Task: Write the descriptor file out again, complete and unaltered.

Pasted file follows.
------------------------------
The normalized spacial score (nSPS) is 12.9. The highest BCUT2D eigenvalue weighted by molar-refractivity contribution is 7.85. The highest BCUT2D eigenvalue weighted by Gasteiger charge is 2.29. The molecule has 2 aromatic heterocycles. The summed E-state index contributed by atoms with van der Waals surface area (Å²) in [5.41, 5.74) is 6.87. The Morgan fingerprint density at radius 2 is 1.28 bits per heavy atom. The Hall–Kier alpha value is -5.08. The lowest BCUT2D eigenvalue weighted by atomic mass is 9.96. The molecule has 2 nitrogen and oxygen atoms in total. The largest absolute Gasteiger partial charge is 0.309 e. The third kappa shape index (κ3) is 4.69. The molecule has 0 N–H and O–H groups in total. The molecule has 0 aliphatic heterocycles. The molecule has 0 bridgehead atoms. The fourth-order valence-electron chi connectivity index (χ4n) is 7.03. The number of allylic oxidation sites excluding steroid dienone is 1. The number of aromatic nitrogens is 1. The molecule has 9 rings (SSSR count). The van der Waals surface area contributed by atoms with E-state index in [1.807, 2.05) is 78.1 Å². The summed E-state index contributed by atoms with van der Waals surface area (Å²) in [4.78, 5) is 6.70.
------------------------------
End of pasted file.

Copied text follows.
The normalized spacial score (nSPS) is 12.9. The highest BCUT2D eigenvalue weighted by molar-refractivity contribution is 7.85. The highest BCUT2D eigenvalue weighted by Gasteiger charge is 2.29. The molecule has 2 aromatic heterocycles. The summed E-state index contributed by atoms with van der Waals surface area (Å²) in [5.41, 5.74) is 6.87. The Morgan fingerprint density at radius 2 is 1.28 bits per heavy atom. The Hall–Kier alpha value is -5.08. The lowest BCUT2D eigenvalue weighted by atomic mass is 9.96. The molecule has 2 nitrogen and oxygen atoms in total. The largest absolute Gasteiger partial charge is 0.309 e. The third kappa shape index (κ3) is 4.69. The molecule has 0 N–H and O–H groups in total. The molecule has 0 aliphatic heterocycles. The molecule has 0 bridgehead atoms. The fourth-order valence-electron chi connectivity index (χ4n) is 7.03. The number of allylic oxidation sites excluding steroid dienone is 1. The number of aromatic nitrogens is 1. The molecule has 9 rings (SSSR count). The van der Waals surface area contributed by atoms with E-state index in [1.807, 2.05) is 78.1 Å². The summed E-state index contributed by atoms with van der Waals surface area (Å²) in [4.78, 5) is 6.70.